Local Illusions

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If there is one thing virtually all American school reformers of every stripe agree upon, it is the sanctity of local control of the public schools. From conservative voucher advocates to the most liberal proponents of progressive education, the reformers praise local control for ensuring responsiveness, flexibility, and accountability. Parents everywhere are convinced that local school districts give them a measure of control over the quality of their children's education, while the tax-sensitive take comfort in the notion that local control assures scrupulous oversight of their tax money. In a society beset by disaffection from political institutions, the local school district enjoys a reputation as an idyll of grassroots democracy.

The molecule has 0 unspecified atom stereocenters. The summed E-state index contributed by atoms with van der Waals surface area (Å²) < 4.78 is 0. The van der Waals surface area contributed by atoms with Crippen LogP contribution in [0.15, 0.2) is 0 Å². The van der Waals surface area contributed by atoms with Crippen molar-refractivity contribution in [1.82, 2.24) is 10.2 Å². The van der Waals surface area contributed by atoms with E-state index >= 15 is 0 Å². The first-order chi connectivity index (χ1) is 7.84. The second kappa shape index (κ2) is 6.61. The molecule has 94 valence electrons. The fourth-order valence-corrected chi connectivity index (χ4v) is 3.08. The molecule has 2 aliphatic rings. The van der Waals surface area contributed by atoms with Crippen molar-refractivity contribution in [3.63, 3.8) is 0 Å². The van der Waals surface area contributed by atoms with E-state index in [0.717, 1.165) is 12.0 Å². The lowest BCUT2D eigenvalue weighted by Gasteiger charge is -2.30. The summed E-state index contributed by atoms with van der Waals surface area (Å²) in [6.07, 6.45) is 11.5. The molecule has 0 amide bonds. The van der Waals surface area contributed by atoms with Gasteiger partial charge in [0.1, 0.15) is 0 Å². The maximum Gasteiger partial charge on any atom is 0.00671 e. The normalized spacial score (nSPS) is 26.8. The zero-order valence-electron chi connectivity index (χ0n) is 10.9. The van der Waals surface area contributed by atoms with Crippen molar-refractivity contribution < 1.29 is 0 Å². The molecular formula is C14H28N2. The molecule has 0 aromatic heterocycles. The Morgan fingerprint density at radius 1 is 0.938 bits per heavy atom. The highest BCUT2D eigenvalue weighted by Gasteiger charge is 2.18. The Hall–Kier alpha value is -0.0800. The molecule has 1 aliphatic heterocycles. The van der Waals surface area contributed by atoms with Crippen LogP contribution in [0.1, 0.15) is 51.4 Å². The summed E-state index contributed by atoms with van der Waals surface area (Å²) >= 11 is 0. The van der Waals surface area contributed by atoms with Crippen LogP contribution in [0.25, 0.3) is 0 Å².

Twenty-three years ago, when I arrived in the United States as an Italian postdoctoral fellow in physics, I scarcely expected to experience that so-called idyll, much less to serve on a local school board. At first, I became interested in the question of why women and minorities were so badly under-represented in the ranks of American science--more so than in Italy or Brazil or any number of other countries. It was hard not to conclude that the absence of a standard curriculum requiring sustained exposure to math and science--the kind of curriculum other countries have--was largely to blame.  

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About the Author

Chiara R. Nappi is a theoretical physicist at the Institute for Advanced Study in Princeton, New Jersey. She served on the Board of Education of Princeton Regional Schools from 1993 to 1996.

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